06/11/2013 07:53 GMT | Updated 23/01/2014 10:52 GMT

Video of The Big Five Divorce Myths - Busted! Number Two...

The Big 5 Divorce Myths - Busted!

This is the second of five Divorce Myths that I wanted to bust in this short video, providing online divorce advice and guiding people away from adversarial divorce lawyers. How to divorce amicably is the route most sane people want to take when family breakup feels inevitable, and in this divorce advice video, and accompanying article, I provide key information to help you:

2. "I have to fight for a good settlement and what's fair"

True or false?

So is this divorce belief a myth? True or False?

False. Particularly for mothers, there is this idea - this myth - that using mediation or collaborative law will leave them ending up with less money to feed the kids and keep a roof over their heads. But think about it - negotiating a settlement and ongoing financial support for the children by sharing key financial information, planning your actual needs and mutually agreeing what is fair and reasonable - how can that result in a less fair settlement when the objective is to provide long-term financial wellbeing for the children and both parents?

How can having a grown up discussion, with the support of skilled intermediaries in the form of mediators or collaborative lawyers - or if the finances involve pensions and/or property, specialized financial planners - be less fair or result in a less advantageous settlement for the family as a whole? That's just not logical is it? If a couple use mediation for example, how can a mutual agreement between that divorcing parent and their ex be less beneficial than an arbitrary decision by a judge, or the concessions made after a long and bitter courtroom struggle out of exhaustion or lack of funds to keep the fight going?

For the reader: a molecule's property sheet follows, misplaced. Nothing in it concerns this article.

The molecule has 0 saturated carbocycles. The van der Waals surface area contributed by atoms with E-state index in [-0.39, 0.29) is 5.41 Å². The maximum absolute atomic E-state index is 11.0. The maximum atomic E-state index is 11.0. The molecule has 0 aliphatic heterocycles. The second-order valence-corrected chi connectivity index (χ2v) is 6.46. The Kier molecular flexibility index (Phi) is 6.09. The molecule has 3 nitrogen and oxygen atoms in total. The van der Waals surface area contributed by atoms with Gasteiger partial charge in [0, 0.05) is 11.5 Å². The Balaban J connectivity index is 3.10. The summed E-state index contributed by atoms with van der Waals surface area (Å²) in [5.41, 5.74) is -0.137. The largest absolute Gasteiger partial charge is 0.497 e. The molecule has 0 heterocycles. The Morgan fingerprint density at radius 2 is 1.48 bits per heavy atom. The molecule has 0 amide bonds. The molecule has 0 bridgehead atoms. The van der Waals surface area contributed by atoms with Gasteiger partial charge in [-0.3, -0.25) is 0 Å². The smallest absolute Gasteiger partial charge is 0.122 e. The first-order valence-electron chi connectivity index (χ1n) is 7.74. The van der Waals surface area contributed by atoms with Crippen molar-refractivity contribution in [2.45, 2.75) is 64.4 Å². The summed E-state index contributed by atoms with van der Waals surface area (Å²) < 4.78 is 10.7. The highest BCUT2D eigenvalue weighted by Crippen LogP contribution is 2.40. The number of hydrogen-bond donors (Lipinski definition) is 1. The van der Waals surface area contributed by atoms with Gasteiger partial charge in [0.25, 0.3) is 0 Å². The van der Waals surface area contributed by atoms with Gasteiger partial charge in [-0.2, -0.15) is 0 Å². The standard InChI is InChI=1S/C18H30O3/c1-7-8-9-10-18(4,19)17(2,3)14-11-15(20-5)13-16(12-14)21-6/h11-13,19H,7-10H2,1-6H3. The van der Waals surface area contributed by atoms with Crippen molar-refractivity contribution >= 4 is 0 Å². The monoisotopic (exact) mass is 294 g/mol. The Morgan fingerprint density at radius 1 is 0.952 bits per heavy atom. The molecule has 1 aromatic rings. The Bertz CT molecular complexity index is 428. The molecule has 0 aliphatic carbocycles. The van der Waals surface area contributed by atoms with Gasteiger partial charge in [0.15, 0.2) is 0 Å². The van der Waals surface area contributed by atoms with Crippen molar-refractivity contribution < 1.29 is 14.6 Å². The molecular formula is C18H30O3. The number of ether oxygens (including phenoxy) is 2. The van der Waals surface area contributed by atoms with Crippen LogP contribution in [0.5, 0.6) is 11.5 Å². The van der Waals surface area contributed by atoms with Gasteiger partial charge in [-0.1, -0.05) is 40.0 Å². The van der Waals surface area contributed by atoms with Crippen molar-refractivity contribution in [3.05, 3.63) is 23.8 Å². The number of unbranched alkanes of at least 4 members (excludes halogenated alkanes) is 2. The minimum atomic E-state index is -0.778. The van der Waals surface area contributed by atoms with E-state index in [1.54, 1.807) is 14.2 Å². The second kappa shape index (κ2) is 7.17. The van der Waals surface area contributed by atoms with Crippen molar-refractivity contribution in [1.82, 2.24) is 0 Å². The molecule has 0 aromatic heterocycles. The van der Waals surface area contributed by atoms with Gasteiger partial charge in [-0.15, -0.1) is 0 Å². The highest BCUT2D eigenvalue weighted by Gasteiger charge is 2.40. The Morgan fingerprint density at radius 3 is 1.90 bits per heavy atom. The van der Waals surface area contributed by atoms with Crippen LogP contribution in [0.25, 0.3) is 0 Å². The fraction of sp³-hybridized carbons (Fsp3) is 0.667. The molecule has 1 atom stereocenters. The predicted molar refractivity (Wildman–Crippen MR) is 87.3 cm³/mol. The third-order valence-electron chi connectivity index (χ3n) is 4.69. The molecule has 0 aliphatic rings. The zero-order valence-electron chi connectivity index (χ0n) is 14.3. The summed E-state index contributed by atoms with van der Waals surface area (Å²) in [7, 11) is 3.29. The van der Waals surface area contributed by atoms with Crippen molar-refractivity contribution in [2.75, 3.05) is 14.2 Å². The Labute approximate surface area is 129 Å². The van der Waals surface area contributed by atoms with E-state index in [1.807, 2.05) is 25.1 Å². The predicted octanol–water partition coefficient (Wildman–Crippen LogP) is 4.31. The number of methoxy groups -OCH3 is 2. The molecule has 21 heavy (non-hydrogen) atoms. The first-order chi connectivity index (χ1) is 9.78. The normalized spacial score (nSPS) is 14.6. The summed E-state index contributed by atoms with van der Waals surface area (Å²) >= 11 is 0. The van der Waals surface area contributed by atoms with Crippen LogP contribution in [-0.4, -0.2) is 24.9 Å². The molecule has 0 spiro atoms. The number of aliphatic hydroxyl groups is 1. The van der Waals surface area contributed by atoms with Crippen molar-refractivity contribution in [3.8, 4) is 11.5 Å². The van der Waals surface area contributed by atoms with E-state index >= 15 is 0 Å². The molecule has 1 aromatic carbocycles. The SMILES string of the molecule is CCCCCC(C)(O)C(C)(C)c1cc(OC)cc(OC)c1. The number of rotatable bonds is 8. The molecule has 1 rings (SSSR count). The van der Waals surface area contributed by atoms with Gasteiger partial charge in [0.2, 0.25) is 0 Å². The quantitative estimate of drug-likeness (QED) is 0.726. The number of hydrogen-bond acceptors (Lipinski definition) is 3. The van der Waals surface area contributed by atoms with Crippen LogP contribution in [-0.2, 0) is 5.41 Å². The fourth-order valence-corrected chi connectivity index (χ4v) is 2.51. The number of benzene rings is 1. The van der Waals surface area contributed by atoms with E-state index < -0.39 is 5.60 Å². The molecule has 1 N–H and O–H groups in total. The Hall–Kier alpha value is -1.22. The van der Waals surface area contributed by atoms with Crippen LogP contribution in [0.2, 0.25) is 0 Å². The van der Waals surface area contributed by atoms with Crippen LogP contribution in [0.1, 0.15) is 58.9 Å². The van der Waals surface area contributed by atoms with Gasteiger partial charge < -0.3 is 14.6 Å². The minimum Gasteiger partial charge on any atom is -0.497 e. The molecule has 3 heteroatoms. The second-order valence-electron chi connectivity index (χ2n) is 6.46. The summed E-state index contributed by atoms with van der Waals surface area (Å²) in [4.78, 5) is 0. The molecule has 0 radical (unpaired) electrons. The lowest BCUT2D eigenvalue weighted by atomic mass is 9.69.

The idea that mediation leads to smaller divorce settlements for the mother is also not statistically true.

US studies have shown that women using mediation end up with higher maintenance payments over a longer period of time, than women who go through the courts. And that's not taking into account the cost of court hearings and legal fees which can fritter away money better targeted on university fees or investing it in a business start up opportunity.

If you really want an amicable divorce, then it's up to you to choose the right people to help you, and the first divorce lawyer you interview may not be the right person for the job.

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For advice on avoiding adversarial divorce lawyers and how to avoid making common mistakes leading to the pain and misery of an adversarial divorce process, you can access free online divorce advice showing you how to divorce amicably here.....